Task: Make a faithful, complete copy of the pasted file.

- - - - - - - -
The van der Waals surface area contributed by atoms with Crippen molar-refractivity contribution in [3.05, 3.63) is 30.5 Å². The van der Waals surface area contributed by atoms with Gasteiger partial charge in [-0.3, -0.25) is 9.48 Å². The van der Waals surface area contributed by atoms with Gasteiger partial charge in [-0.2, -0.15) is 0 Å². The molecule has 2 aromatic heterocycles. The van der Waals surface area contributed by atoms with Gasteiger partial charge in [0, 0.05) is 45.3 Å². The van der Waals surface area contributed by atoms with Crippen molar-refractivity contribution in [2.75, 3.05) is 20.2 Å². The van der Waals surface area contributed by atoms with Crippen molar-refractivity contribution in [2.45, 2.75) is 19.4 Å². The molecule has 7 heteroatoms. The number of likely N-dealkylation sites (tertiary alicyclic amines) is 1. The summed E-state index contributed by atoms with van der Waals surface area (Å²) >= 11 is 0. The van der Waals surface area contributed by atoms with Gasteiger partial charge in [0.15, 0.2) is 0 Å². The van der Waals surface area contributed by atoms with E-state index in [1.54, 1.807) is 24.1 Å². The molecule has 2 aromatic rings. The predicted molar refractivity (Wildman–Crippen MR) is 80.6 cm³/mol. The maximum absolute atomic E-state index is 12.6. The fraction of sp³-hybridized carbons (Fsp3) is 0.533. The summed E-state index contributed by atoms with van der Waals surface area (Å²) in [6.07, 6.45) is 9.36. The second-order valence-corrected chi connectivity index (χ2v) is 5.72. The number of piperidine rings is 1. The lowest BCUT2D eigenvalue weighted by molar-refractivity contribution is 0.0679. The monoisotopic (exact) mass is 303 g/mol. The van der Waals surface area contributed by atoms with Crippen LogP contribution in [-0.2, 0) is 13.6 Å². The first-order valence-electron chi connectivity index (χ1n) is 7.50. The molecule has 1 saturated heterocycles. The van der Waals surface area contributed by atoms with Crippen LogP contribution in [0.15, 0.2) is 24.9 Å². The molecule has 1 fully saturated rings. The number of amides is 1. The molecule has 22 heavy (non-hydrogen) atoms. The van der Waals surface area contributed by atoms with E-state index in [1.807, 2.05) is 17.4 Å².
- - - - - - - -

The van der Waals surface area contributed by atoms with Crippen molar-refractivity contribution in [3.05, 3.63) is 30.5 Å². The van der Waals surface area contributed by atoms with Gasteiger partial charge in [-0.3, -0.25) is 9.48 Å². The van der Waals surface area contributed by atoms with Gasteiger partial charge in [-0.2, -0.15) is 0 Å². The molecule has 2 aromatic heterocycles. The van der Waals surface area contributed by atoms with Gasteiger partial charge in [0, 0.05) is 45.3 Å². The van der Waals surface area contributed by atoms with Crippen molar-refractivity contribution in [2.75, 3.05) is 20.2 Å². The van der Waals surface area contributed by atoms with Crippen molar-refractivity contribution in [2.45, 2.75) is 19.4 Å². The molecule has 7 heteroatoms. The number of likely N-dealkylation sites (tertiary alicyclic amines) is 1. The summed E-state index contributed by atoms with van der Waals surface area (Å²) >= 11 is 0. The van der Waals surface area contributed by atoms with Gasteiger partial charge in [0.15, 0.2) is 0 Å². The van der Waals surface area contributed by atoms with E-state index in [1.54, 1.807) is 24.1 Å². The molecule has 2 aromatic rings. The predicted molar refractivity (Wildman–Crippen MR) is 80.6 cm³/mol. The maximum absolute atomic E-state index is 12.6. The fraction of sp³-hybridized carbons (Fsp3) is 0.533. The summed E-state index contributed by atoms with van der Waals surface area (Å²) in [6.07, 6.45) is 9.36. The second-order valence-corrected chi connectivity index (χ2v) is 5.72. The number of piperidine rings is 1. The lowest BCUT2D eigenvalue weighted by molar-refractivity contribution is 0.0679. The monoisotopic (exact) mass is 303 g/mol. The van der Waals surface area contributed by atoms with Crippen LogP contribution in [-0.2, 0) is 13.6 Å². The first-order valence-electron chi connectivity index (χ1n) is 7.50. The molecule has 1 saturated heterocycles. The van der Waals surface area contributed by atoms with Crippen LogP contribution in [0.15, 0.2) is 24.9 Å². The molecule has 1 fully saturated rings. The number of amides is 1. The molecule has 22 heavy (non-hydrogen) atoms. The van der Waals surface area contributed by atoms with E-state index in [1.807, 2.05) is 17.4 Å².